The United States Armed Forces are the military forces of the United States of America. It consists of the Army, Marine Corps, Air Force, Coast Guard; the President of the United States is the Commander-in-Chief of the Armed Forces and forms military policy with the Department of Defense and Department of Homeland Security, both federal executive departments, acting as the principal organs by which military policy is carried out. All five armed services are among the seven uniformed services of the United States. From the time of its inception, the U. S. Armed Forces played a decisive role in the history of the United States. A sense of national unity and identity was forged as a result of victory in the First Barbary War and the Second Barbary War. So, the founders of the United States were suspicious of a permanent military force, it played a critical role in the American Civil War, continuing to serve as the armed forces of the United States, although a number of its officers resigned to join the military of the Confederate States.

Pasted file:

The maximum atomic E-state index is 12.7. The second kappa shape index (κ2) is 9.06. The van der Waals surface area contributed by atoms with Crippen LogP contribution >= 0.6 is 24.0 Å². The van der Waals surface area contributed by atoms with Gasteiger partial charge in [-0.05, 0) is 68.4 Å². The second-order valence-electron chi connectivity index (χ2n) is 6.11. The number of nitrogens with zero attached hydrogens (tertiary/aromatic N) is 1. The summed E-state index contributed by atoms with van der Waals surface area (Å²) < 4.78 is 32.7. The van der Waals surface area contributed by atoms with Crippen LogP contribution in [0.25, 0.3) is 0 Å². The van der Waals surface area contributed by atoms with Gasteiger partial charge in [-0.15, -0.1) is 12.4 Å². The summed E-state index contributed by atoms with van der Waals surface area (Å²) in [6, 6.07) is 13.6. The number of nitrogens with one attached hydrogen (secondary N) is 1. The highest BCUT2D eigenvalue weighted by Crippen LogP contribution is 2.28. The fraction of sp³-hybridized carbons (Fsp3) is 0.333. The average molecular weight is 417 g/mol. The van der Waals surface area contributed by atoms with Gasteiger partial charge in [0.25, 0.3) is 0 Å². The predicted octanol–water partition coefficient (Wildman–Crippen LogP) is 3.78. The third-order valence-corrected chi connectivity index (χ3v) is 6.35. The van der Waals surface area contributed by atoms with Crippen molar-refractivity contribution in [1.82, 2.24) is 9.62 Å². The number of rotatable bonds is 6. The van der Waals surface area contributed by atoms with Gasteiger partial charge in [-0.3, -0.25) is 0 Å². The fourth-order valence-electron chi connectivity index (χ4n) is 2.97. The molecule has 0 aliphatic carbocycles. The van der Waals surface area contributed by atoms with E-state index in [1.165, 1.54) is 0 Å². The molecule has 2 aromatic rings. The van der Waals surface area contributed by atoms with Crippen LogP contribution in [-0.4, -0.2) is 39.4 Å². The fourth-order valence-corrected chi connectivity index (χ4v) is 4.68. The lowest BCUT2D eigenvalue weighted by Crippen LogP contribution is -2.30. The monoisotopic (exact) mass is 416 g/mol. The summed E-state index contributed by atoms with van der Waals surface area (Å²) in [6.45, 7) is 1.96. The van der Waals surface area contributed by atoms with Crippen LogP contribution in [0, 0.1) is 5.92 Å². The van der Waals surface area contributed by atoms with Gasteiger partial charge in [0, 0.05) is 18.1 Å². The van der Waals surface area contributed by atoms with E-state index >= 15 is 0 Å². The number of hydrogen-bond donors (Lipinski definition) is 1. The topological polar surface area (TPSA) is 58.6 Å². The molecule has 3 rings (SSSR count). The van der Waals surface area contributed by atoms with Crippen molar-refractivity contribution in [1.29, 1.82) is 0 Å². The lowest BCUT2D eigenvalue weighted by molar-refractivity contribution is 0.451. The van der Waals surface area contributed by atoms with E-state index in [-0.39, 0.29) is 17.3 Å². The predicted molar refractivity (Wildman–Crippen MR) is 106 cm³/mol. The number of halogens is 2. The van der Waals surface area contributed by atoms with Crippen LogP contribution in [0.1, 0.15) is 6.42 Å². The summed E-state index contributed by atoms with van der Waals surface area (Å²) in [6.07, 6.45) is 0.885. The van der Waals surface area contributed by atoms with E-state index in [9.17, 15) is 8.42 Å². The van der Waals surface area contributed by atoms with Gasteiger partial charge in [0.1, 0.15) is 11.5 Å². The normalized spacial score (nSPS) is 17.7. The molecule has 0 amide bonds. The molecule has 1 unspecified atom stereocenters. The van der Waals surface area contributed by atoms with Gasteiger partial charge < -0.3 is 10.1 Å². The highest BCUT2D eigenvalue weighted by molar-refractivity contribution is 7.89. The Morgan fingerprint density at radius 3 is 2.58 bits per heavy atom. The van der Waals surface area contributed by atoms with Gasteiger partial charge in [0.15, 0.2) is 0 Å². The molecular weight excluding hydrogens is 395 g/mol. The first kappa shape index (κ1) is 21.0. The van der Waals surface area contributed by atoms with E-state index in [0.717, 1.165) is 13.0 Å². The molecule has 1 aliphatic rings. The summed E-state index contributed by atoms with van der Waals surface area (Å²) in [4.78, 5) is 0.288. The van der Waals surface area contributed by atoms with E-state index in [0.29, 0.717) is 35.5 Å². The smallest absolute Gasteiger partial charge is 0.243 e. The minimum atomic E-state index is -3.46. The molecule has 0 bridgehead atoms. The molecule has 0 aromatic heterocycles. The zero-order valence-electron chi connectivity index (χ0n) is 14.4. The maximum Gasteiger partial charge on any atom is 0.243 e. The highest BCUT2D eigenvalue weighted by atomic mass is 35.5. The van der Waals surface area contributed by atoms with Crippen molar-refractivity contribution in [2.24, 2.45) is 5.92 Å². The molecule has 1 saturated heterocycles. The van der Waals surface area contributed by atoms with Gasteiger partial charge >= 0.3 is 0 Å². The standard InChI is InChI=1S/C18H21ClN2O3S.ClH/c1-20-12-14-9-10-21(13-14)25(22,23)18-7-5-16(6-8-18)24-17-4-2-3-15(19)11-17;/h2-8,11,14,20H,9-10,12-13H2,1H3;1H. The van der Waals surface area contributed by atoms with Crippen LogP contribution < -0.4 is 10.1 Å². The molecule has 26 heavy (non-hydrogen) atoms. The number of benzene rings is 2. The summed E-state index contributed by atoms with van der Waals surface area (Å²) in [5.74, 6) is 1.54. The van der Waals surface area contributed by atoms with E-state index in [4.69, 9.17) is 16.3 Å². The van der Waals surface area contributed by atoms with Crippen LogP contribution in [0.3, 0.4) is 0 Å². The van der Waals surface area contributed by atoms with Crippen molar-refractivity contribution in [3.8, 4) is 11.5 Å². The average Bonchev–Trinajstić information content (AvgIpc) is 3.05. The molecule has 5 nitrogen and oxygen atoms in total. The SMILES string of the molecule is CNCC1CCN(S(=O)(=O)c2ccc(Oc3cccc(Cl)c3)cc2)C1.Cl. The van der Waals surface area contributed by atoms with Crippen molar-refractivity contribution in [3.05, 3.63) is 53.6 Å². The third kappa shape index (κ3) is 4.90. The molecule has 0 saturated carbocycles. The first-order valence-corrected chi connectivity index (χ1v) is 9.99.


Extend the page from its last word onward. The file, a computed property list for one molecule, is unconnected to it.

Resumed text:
The National Security Act of 1947, adopted following World War II and during the Cold War's onset, created the modern U. S. military framework. The Act established the National Military Establishment, headed by the Secretary of Defense, it was amended in 1949, renaming the National Military Establishment the Department of Defense, merged the cabinet-level Department of the Army, Department of the Navy, Department of the Air Force, into the Department of Defense. The U. S. Armed Forces are one of the largest militaries in terms of the number of personnel, it draws its personnel from a large pool of paid volunteers. Although conscription has been used in the past in various times of both war and peace, it has not been used since 1973, but the Selective Service System retains the power to conscript males, requires that all male citizens and residents residing in the U. S. between the ages of 18–25 register with the service. On February 22, 2019, however, a federal judge ruled that registering only males for Selective Service is unconstitutional.